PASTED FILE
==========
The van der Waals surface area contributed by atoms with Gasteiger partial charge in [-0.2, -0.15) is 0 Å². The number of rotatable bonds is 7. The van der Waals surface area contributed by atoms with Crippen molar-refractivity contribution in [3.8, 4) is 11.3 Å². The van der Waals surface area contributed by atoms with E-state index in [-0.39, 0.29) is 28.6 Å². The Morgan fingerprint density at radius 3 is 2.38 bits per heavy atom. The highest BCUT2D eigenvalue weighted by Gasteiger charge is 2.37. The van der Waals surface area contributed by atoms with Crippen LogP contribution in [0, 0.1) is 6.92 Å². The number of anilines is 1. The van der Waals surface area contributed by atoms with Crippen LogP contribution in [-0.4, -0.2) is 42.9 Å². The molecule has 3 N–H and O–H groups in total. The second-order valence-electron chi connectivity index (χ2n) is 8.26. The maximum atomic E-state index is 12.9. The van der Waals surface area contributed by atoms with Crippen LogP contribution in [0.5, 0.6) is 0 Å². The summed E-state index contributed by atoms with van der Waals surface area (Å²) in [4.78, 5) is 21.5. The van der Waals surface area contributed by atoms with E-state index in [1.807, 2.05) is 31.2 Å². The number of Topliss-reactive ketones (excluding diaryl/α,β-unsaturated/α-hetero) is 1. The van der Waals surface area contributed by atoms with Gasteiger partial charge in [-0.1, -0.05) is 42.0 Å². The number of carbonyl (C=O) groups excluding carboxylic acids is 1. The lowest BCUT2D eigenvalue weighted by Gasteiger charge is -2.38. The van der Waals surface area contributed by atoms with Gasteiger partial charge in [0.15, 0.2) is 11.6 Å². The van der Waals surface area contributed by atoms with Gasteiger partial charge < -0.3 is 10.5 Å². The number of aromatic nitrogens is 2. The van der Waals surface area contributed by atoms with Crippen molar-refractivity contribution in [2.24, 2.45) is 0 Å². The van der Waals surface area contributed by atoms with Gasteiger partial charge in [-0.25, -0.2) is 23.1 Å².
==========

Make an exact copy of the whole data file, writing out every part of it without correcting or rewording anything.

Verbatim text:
The van der Waals surface area contributed by atoms with Gasteiger partial charge in [-0.2, -0.15) is 0 Å². The number of rotatable bonds is 7. The van der Waals surface area contributed by atoms with Crippen molar-refractivity contribution in [3.8, 4) is 11.3 Å². The van der Waals surface area contributed by atoms with E-state index in [-0.39, 0.29) is 28.6 Å². The Morgan fingerprint density at radius 3 is 2.38 bits per heavy atom. The highest BCUT2D eigenvalue weighted by Gasteiger charge is 2.37. The van der Waals surface area contributed by atoms with Crippen LogP contribution in [0, 0.1) is 6.92 Å². The number of anilines is 1. The van der Waals surface area contributed by atoms with Crippen LogP contribution in [-0.4, -0.2) is 42.9 Å². The molecule has 3 N–H and O–H groups in total. The second-order valence-electron chi connectivity index (χ2n) is 8.26. The maximum atomic E-state index is 12.9. The van der Waals surface area contributed by atoms with Crippen LogP contribution in [0.5, 0.6) is 0 Å². The summed E-state index contributed by atoms with van der Waals surface area (Å²) in [4.78, 5) is 21.5. The van der Waals surface area contributed by atoms with E-state index in [1.807, 2.05) is 31.2 Å². The number of Topliss-reactive ketones (excluding diaryl/α,β-unsaturated/α-hetero) is 1. The van der Waals surface area contributed by atoms with Gasteiger partial charge in [-0.1, -0.05) is 42.0 Å². The number of carbonyl (C=O) groups excluding carboxylic acids is 1. The lowest BCUT2D eigenvalue weighted by Gasteiger charge is -2.38. The van der Waals surface area contributed by atoms with Gasteiger partial charge in [0.15, 0.2) is 11.6 Å². The van der Waals surface area contributed by atoms with Gasteiger partial charge < -0.3 is 10.5 Å². The number of aromatic nitrogens is 2. The van der Waals surface area contributed by atoms with Crippen molar-refractivity contribution in [2.24, 2.45) is 0 Å². The van der Waals surface area contributed by atoms with Gasteiger partial charge in [-0.25, -0.2) is 23.1 Å².